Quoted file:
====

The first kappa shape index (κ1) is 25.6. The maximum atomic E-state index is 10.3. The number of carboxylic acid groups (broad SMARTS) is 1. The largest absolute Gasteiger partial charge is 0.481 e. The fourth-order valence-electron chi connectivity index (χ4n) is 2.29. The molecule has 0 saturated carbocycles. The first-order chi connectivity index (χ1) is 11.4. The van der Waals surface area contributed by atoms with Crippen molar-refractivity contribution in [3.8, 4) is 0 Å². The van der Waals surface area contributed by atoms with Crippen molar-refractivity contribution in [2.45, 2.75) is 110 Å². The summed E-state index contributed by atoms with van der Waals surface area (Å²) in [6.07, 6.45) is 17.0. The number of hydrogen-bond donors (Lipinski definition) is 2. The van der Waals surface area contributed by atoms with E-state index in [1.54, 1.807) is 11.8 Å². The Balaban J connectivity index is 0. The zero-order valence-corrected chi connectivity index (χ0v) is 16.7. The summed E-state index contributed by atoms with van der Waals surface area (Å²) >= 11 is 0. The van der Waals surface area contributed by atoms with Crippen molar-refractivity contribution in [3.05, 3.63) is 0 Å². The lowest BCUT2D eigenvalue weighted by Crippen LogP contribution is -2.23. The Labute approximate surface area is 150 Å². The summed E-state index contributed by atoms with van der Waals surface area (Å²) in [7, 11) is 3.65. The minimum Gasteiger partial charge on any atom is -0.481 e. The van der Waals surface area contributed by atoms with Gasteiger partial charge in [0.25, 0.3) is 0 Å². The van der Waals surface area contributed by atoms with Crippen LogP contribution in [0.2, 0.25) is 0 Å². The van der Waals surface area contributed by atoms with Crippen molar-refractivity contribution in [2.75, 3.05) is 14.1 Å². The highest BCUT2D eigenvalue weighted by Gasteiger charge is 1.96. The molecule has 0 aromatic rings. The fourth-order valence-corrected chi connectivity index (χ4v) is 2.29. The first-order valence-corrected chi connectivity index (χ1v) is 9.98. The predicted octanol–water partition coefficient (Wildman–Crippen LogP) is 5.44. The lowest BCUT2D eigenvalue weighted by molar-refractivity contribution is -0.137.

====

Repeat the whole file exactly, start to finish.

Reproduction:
The first kappa shape index (κ1) is 25.6. The maximum atomic E-state index is 10.3. The number of carboxylic acid groups (broad SMARTS) is 1. The largest absolute Gasteiger partial charge is 0.481 e. The fourth-order valence-electron chi connectivity index (χ4n) is 2.29. The molecule has 0 saturated carbocycles. The first-order chi connectivity index (χ1) is 11.4. The van der Waals surface area contributed by atoms with Crippen molar-refractivity contribution in [3.8, 4) is 0 Å². The van der Waals surface area contributed by atoms with Crippen molar-refractivity contribution in [2.45, 2.75) is 110 Å². The summed E-state index contributed by atoms with van der Waals surface area (Å²) in [6.07, 6.45) is 17.0. The number of hydrogen-bond donors (Lipinski definition) is 2. The van der Waals surface area contributed by atoms with E-state index in [1.54, 1.807) is 11.8 Å². The Balaban J connectivity index is 0. The zero-order valence-corrected chi connectivity index (χ0v) is 16.7. The summed E-state index contributed by atoms with van der Waals surface area (Å²) >= 11 is 0. The van der Waals surface area contributed by atoms with Crippen molar-refractivity contribution in [3.05, 3.63) is 0 Å². The lowest BCUT2D eigenvalue weighted by Crippen LogP contribution is -2.23. The Labute approximate surface area is 150 Å². The summed E-state index contributed by atoms with van der Waals surface area (Å²) in [7, 11) is 3.65. The minimum Gasteiger partial charge on any atom is -0.481 e. The van der Waals surface area contributed by atoms with Gasteiger partial charge in [0.25, 0.3) is 0 Å². The van der Waals surface area contributed by atoms with Crippen LogP contribution in [0.2, 0.25) is 0 Å². The van der Waals surface area contributed by atoms with Crippen molar-refractivity contribution in [2.75, 3.05) is 14.1 Å². The highest BCUT2D eigenvalue weighted by Gasteiger charge is 1.96. The molecule has 0 aromatic rings. The fourth-order valence-corrected chi connectivity index (χ4v) is 2.29. The first-order valence-corrected chi connectivity index (χ1v) is 9.98. The predicted octanol–water partition coefficient (Wildman–Crippen LogP) is 5.44. The lowest BCUT2D eigenvalue weighted by molar-refractivity contribution is -0.137.